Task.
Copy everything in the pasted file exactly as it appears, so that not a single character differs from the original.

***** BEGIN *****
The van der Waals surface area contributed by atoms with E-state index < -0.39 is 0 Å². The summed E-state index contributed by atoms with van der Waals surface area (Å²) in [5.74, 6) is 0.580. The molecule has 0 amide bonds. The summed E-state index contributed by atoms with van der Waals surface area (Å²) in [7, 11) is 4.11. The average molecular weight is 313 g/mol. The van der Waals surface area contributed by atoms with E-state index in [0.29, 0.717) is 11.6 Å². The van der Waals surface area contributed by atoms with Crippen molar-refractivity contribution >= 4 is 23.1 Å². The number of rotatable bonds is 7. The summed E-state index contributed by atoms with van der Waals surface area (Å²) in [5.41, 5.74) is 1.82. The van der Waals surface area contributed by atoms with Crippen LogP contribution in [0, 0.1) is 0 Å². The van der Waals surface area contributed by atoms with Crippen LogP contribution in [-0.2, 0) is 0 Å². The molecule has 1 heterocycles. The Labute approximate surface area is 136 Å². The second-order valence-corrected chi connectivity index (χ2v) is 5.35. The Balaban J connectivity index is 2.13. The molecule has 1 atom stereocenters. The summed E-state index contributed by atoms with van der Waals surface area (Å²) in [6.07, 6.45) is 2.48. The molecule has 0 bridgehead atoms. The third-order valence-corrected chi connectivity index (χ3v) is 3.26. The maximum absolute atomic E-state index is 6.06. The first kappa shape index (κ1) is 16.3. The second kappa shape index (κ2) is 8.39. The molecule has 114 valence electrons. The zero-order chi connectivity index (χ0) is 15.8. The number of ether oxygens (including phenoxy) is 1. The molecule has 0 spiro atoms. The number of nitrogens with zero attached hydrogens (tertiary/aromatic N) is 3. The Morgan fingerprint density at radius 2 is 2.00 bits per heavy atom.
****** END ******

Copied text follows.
The van der Waals surface area contributed by atoms with E-state index < -0.39 is 0 Å². The summed E-state index contributed by atoms with van der Waals surface area (Å²) in [5.74, 6) is 0.580. The molecule has 0 amide bonds. The summed E-state index contributed by atoms with van der Waals surface area (Å²) in [7, 11) is 4.11. The average molecular weight is 313 g/mol. The van der Waals surface area contributed by atoms with E-state index in [0.29, 0.717) is 11.6 Å². The van der Waals surface area contributed by atoms with Crippen molar-refractivity contribution >= 4 is 23.1 Å². The number of rotatable bonds is 7. The summed E-state index contributed by atoms with van der Waals surface area (Å²) in [5.41, 5.74) is 1.82. The van der Waals surface area contributed by atoms with Crippen LogP contribution in [0, 0.1) is 0 Å². The van der Waals surface area contributed by atoms with Crippen LogP contribution in [-0.2, 0) is 0 Å². The molecule has 1 heterocycles. The Labute approximate surface area is 136 Å². The second-order valence-corrected chi connectivity index (χ2v) is 5.35. The Balaban J connectivity index is 2.13. The molecule has 1 atom stereocenters. The summed E-state index contributed by atoms with van der Waals surface area (Å²) in [6.07, 6.45) is 2.48. The molecule has 0 bridgehead atoms. The third-order valence-corrected chi connectivity index (χ3v) is 3.26. The maximum absolute atomic E-state index is 6.06. The first kappa shape index (κ1) is 16.3. The second kappa shape index (κ2) is 8.39. The molecule has 114 valence electrons. The zero-order chi connectivity index (χ0) is 15.8. The number of ether oxygens (including phenoxy) is 1. The molecule has 0 spiro atoms. The number of nitrogens with zero attached hydrogens (tertiary/aromatic N) is 3. The Morgan fingerprint density at radius 2 is 2.00 bits per heavy atom.